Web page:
# How to compute the clustering coefficient of a random graph?

How is the clustering coefficient defined for random graphs? For example, a first definition could be calling clustering coefficient of a random graph the expected value of the clustering coefficient observed for every realization. According to this definition, how to compute the clustering coefficient for the Erdos-Renyi model? Is this a good definition?

• What is the clustering coefficient? But that aside, the [whatever parameter] of a random graph is a random variable with a distribution. Its value depends on what the random graph ends up being. There's a chance that the parameter is very big, and there's a chance that it's very small (based on what the random graph ends up being). So when people say "what's the [blah] for a random graph," they mean what is the distribution of that random variable. Mean and variance are the first two things people usually care about. Then other concentration results if you can find them. – Pat Devlin Jan 17 '17 at 12:20
• In your case, this coefficient is based on subgraph counts, so it should be easy to do. – Pat Devlin Jan 17 '17 at 12:27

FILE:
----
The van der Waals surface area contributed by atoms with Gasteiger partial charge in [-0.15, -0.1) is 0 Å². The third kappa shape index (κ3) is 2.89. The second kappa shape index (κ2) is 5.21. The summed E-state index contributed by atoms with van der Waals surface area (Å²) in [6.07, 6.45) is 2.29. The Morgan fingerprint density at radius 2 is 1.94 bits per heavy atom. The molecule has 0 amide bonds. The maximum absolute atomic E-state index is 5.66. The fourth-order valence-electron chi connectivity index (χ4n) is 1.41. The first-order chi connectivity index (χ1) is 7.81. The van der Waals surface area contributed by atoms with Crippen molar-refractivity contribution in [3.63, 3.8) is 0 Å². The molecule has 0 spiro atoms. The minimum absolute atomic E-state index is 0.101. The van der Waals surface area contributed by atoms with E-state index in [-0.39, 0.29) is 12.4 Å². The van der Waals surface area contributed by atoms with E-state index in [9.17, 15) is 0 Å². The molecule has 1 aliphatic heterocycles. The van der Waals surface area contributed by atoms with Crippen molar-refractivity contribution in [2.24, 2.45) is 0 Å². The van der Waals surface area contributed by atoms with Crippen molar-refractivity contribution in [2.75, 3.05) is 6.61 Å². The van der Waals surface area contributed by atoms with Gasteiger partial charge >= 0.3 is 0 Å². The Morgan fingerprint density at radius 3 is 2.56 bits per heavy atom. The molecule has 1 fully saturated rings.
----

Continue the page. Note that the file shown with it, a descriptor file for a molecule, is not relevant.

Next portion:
• To get a better feel for this sort of thing (and to see the answer to at least half the question) look up "number of triangles in random graph" [which, by the way, has a central limit theorem result]. – Pat Devlin Jan 17 '17 at 12:39
• The calculation of the expected number of triangles is straightforward, I understand what you mean. The point, however, is to find the expected value of the ratio between triangles and connected triples and I guess that having the expected number of triangles is not of much help. – John K Jan 17 '17 at 13:12
• Well, the number of triangles and the number of v's both concentrate about their means. So this gives $p$ as a guess for what the ratio should be? – Pat Devlin Jan 17 '17 at 13:13